Referring to FIG. 7, there is shown a circuit diagram of the timing controller 27, which includes an OR gate 270 receiving the EXADR signal and the FCNTR signal. An output of the OR gate 270 is connected to one input of an AND circuit 271, whose other input is connected to receive an instruction fetch control signal FCH from the CPU 25. The AND gate 271 is connected at its output to one input of a three input AND circuit 272, whose output is connected to a set input S of a SR latch 275. A Q output of the latch 275 is connected to a D input of a D latch 276, whose Q output is connected to one input of an AND circuit 280. This AND circuit 280 is in turn connected at its output to a D input of another D latch 277. This D latch 277 is connected at its Q output to a D input of a third D latch 278, whose Q output is connected to a three-input AND circuit 281. This AND circuit 281 generates the EXFCH signal.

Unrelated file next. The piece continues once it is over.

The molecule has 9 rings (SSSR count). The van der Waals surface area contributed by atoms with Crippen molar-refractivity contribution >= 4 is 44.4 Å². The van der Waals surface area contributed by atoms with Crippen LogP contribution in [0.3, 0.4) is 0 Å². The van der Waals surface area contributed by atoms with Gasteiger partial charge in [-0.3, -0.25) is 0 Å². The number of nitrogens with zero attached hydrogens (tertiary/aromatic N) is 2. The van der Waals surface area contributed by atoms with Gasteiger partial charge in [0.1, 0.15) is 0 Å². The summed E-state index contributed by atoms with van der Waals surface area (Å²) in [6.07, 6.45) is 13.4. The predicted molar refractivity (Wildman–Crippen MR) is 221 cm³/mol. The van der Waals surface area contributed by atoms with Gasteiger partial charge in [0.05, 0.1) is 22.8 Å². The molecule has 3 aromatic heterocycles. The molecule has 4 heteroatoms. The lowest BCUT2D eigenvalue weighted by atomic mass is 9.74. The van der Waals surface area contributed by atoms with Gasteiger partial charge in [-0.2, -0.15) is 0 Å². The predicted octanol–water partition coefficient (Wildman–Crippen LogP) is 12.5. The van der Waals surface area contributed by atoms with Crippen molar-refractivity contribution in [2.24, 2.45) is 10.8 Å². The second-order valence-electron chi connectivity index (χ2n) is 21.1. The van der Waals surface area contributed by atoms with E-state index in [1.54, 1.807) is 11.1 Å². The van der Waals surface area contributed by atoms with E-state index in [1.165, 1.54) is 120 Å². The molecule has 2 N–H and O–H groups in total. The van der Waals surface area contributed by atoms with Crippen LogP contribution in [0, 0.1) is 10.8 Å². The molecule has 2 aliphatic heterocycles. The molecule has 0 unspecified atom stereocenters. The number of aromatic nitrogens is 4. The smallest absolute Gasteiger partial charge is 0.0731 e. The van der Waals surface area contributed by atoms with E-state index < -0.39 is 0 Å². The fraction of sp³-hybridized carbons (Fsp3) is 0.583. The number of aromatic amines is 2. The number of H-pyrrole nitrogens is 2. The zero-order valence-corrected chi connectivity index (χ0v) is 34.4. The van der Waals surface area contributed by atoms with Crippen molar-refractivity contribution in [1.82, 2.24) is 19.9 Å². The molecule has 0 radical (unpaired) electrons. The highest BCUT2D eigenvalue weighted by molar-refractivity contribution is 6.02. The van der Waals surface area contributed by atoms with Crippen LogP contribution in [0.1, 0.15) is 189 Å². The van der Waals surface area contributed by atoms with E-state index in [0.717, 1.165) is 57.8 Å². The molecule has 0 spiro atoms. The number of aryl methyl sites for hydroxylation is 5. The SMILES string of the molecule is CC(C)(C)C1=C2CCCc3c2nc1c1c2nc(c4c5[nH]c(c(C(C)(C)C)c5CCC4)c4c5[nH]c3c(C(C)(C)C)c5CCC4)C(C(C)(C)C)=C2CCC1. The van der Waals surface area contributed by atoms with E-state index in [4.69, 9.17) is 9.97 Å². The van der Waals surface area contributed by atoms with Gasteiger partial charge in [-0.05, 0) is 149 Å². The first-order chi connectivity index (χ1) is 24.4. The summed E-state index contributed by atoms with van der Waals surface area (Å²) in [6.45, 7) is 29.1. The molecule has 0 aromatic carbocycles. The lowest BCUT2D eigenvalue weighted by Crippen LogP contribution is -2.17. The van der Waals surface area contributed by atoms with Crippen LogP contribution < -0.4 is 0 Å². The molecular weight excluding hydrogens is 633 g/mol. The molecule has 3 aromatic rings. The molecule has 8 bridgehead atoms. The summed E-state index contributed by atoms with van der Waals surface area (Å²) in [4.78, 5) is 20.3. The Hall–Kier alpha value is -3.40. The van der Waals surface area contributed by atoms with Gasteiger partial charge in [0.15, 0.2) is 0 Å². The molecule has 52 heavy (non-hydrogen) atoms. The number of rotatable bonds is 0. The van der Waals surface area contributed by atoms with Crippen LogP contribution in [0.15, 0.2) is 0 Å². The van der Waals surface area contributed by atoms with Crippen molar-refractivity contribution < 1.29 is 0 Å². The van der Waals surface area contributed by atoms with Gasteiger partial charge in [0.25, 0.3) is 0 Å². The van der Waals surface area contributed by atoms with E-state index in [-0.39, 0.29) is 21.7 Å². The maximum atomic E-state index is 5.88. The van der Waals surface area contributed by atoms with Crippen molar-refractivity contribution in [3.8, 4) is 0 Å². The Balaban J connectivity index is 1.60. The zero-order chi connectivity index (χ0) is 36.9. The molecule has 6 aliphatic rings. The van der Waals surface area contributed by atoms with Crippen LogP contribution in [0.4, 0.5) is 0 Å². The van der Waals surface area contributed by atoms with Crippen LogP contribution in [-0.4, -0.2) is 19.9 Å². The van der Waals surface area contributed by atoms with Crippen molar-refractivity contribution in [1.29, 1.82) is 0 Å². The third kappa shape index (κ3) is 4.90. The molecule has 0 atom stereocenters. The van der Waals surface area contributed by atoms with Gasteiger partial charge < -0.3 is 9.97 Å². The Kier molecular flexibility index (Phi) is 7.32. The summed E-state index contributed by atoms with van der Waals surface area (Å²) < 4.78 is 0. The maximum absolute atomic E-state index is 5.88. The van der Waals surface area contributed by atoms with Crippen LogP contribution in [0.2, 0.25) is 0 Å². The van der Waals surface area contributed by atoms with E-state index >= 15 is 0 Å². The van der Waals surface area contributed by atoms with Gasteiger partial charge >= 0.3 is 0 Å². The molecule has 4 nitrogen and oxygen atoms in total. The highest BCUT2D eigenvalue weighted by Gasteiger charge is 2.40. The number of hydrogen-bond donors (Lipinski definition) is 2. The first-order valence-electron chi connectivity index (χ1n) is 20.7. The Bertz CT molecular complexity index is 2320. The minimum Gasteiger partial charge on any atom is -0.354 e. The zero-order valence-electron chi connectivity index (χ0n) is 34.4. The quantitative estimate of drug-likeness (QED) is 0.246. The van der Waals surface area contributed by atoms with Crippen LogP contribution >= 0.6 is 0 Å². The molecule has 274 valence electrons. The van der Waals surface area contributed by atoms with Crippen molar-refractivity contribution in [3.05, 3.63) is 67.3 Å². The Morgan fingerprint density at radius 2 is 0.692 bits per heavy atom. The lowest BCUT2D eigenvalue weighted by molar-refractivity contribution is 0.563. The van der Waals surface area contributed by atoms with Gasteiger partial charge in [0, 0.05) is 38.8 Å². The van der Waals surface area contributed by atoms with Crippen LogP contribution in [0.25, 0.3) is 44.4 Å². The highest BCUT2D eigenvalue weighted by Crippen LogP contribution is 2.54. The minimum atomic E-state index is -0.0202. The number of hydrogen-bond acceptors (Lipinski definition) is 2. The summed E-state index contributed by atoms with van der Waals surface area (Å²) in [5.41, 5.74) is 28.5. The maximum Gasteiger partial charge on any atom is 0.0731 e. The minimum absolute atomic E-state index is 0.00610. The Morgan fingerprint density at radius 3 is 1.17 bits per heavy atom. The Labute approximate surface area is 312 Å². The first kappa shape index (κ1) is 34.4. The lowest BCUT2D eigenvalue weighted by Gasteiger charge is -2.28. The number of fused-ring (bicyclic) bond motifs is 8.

Further, the EXADR signal is supplied to the AND circuit 281. The output of the AND gate 271 is connected to one input of an OR circuit 279, whose other input is connected to the Q output of the D latch 276. An output of the OR circuit 279 is connected to the output AND circuit 281.

In addition, a Q output of the D latch 278 is connected to one input of an AND circuit 273, whose output is connected to one input of an OR circuit 274. This OR circuit 274 is connected at its output to a reset input R of the SR latch 275, and is connected at its other input to receive the reset signal RST. The Q output of the D latch 278 is also connected to one input of an NOR circuit 286, which is in turn connected at its other input to receive the reset signal RST and at its output to a clock input C of the D latch 277.